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Nat Cell Biol 2013 Feb 01;152:222-8. doi: 10.1038/ncb2659.
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Amputation-induced reactive oxygen species are required for successful Xenopus tadpole tail regeneration.

Love NR , Chen Y , Ishibashi S , Kritsiligkou P , Lea R , Koh Y , Gallop JL , Dorey K , Amaya E .

Understanding the molecular mechanisms that promote successful tissue regeneration is critical for continued advancements in regenerative medicine. Vertebrate amphibian tadpoles of the species Xenopus laevis and Xenopus tropicalis have remarkable abilities to regenerate their tails following amputation, through the coordinated activity of numerous growth factor signalling pathways, including the Wnt, Fgf, Bmp, Notch and TGF-β pathways. Little is known, however, about the events that act upstream of these signalling pathways following injury. Here, we show that Xenopus tadpole tail amputation induces a sustained production of reactive oxygen species (ROS) during tail regeneration. Lowering ROS levels, using pharmacological or genetic approaches, reduces the level of cell proliferation and impairs tail regeneration. Genetic rescue experiments restored both ROS production and the initiation of the regenerative response. Sustained increased ROS levels are required for Wnt/β-catenin signalling and the activation of one of its main downstream targets, fgf20 (ref. 7), which, in turn, is essential for proper tail regeneration. These findings demonstrate that injury-induced ROS production is an important regulator of tissue regeneration.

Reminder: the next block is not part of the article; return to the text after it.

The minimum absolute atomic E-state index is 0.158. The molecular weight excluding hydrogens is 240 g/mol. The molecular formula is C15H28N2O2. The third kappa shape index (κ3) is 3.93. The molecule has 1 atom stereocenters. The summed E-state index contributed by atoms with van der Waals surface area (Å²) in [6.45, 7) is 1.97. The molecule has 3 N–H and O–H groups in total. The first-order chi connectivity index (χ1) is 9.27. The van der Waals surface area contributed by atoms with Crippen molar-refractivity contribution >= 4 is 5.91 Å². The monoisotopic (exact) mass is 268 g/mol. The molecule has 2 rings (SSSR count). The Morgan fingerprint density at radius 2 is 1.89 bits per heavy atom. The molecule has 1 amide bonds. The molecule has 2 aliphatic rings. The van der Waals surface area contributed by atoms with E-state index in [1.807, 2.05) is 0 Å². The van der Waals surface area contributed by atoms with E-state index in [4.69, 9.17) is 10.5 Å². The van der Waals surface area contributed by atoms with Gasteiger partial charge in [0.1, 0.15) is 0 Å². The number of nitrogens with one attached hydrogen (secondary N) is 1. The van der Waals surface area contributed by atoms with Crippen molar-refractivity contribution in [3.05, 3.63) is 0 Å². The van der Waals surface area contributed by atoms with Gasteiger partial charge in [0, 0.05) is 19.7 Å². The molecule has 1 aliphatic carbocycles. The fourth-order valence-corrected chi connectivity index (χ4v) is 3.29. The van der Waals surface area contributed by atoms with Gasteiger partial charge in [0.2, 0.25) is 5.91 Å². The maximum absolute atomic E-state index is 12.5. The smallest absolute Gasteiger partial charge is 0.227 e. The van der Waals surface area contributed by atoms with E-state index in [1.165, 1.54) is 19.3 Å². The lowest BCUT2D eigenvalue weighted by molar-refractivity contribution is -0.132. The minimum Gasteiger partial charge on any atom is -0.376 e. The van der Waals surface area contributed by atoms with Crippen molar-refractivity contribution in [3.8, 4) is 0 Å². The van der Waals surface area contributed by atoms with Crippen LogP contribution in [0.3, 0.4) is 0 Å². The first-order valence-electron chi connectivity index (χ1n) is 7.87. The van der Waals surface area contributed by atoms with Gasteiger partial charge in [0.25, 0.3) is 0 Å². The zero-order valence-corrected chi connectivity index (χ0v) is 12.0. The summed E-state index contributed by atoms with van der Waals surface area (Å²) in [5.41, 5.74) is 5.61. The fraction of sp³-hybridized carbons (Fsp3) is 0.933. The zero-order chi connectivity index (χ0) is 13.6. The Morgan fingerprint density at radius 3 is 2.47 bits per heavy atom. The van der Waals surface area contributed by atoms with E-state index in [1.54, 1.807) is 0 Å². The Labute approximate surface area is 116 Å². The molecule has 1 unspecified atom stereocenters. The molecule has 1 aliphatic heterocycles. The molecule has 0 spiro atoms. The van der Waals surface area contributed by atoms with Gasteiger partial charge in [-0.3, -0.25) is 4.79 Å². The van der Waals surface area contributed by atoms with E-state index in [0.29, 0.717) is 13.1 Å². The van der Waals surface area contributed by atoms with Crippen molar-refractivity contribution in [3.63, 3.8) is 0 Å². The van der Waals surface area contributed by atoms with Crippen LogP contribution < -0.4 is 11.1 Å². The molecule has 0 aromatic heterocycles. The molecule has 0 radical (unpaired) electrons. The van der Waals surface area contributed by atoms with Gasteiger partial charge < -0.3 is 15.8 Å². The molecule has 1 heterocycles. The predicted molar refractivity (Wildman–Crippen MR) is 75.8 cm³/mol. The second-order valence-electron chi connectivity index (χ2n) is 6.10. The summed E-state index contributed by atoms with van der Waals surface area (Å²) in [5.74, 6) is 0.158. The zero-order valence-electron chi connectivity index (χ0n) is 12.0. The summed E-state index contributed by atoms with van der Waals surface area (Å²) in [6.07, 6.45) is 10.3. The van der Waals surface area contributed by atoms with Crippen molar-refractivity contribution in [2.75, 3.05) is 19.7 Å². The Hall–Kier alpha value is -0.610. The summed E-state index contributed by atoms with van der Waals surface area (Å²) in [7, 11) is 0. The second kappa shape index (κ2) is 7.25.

PubMed ID: 23314862
PMC ID: PMC3728553
Article link: Nat Cell Biol
Grant support: [+]

Species referenced: Xenopus tropicalis Xenopus laevis
Genes referenced: aopep ctnnb1 cyba fgf20 hpse mcidas myc notch1 nxn rpl8 spib
Morpholinos: cyba MO1 fgf20 MO1 fgf20 MO2 spib MO1

Article Images: [+] show captions
References [+] :
Ambasta, Direct interaction of the novel Nox proteins with p22phox is required for the formation of a functionally active NADPH oxidase. 2004, Pubmed